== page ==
“It’s my moment, the team’s moment,” Mirotic said. “I’m very proud, especially the team finding a way to win again. We were struggling before I came and didn’t enjoy basketball.”

It’s hard to enjoy the game when you’re getting your brains beat in one night followed by not being good or experienced enough to win games the following night. When Mirotic returned, he provided just enough talent and had more experience than 90 percent of the roster.

He needed them to give him an opportunity to put the drama behind everyone in the moment. They needed him, simply, to make shots, and the success is allowing him fun he hasn’t had in years.

“It’s been a long time since I’ve enjoyed playing basketball like this,” Mirotic said. “Especially coming from the tough moment for me was just huge just enjoying the game. Sharing the ball and finding the right guy in the right position.”

Six wins later, Mirotic is scoring 20 a night with 7.3 rebounds on 52 percent shooting and 50 from three. He finally admitted the incident with Bobby Portis woke him up a bit—even if one could say he sleepwalked through most of his time here.

“Both. I need it (emotion). I need that out there,” Mirotic said. “At the end of the day, we’re all emotional. Last season you probably didn’t see me having emotion in the game. When you’re winning everything gets easier.”

Even before the incident, things seemed to line up for a player like Mirotic. We’ve seen this before, with other players on other teams. Talented guy underachieves, then entering a contract year puts it together—be it for a temporary mirage or something substantial.

The long standoff Mirotic had with the Bulls this summer had him in the weight room instead of on the Spanish national team. And when Portis’ punch put him out for an extended period of time, it was the longest Mirotic had gone without meaningful basketball competition.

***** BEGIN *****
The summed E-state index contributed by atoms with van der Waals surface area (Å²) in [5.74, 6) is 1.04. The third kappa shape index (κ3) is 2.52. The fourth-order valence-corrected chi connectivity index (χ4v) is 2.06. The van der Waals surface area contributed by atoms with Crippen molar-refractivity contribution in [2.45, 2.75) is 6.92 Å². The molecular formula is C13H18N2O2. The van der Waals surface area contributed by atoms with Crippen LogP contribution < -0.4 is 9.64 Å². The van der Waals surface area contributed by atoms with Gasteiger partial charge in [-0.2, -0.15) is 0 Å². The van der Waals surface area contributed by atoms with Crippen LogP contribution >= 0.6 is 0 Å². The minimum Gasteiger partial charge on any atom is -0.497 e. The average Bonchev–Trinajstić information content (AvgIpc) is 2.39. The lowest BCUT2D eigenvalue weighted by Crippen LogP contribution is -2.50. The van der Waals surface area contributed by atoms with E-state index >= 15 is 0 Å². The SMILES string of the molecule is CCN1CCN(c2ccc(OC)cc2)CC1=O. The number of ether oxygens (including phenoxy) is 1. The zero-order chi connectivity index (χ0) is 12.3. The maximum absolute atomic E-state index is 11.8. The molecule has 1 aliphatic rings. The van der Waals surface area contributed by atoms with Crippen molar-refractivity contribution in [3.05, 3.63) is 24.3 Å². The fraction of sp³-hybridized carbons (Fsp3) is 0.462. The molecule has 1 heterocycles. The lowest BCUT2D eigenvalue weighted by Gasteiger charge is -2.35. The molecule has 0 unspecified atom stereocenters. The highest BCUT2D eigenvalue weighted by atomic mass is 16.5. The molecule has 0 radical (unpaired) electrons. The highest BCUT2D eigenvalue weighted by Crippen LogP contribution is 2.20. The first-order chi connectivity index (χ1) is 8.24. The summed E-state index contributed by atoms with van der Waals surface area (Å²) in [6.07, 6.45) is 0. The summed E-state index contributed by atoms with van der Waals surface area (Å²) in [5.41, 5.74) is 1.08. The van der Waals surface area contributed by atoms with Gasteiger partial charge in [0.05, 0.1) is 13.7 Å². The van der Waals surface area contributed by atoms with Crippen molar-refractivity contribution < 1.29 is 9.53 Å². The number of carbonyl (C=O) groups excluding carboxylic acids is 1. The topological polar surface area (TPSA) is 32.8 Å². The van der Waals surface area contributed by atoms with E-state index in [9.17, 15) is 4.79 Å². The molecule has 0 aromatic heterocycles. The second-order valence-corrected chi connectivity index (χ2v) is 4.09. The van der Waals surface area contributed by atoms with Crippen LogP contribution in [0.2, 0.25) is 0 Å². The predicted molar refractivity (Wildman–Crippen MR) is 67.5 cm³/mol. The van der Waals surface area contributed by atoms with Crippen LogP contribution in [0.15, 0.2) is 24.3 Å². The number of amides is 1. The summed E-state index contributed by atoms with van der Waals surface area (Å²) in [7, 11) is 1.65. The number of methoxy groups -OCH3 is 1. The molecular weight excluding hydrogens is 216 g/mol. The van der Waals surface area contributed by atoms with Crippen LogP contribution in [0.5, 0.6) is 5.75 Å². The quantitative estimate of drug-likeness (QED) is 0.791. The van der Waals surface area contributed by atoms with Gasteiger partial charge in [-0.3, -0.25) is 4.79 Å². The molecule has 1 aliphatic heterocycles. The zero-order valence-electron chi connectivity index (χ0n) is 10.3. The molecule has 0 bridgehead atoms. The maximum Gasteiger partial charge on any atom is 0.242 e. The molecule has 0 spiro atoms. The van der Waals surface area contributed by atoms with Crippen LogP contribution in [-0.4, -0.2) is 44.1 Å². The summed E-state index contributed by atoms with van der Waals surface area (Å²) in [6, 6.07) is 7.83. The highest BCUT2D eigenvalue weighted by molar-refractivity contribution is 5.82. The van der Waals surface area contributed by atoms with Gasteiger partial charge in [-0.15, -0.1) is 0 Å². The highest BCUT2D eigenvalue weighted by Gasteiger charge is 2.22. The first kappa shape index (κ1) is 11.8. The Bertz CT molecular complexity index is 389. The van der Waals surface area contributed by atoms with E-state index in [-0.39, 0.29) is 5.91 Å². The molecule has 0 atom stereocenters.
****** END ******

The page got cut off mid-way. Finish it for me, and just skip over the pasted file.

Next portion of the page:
In that time, he seemed to discover the simplicity that made “March Niko” so magical—and maddening— in his first few years.

“When I’m out there, I’m just trying to make it simple. It’s true I’m playing with a lot of confidence,” Mirotic said. “It’s been a long time, I didn’t have fun like now. Playing basketball. I tell myself, Niko, try to do your work, have fun and try to put all the work you did this summer into the game. It’s all I’ve been trying.”

The Bulls have undergone a temporary transformation and Mirotic seems to have won over teammates who didn’t have much experience with him before training camp.

“We’ve been saying it—Niko’s back,” Dunn said. “He’s been playing unbelievable basketball. He’s a very good leader, trusting to the young group. We’re very appreciative to have him back.”

It’s been a sight to see, both from the outside and even from Mirotic, who didn’t always have great support from his teammates through the years.

“It’s huge, seeing all those guys from the bench jumping and having fun,” Mirotic said. “It was just not me that wasn’t having fun. Before I came back, everybody had their heads down. But we were always practicing well. Now we’re playing with different energy. We’re coming after (the other team). That makes a huge difference."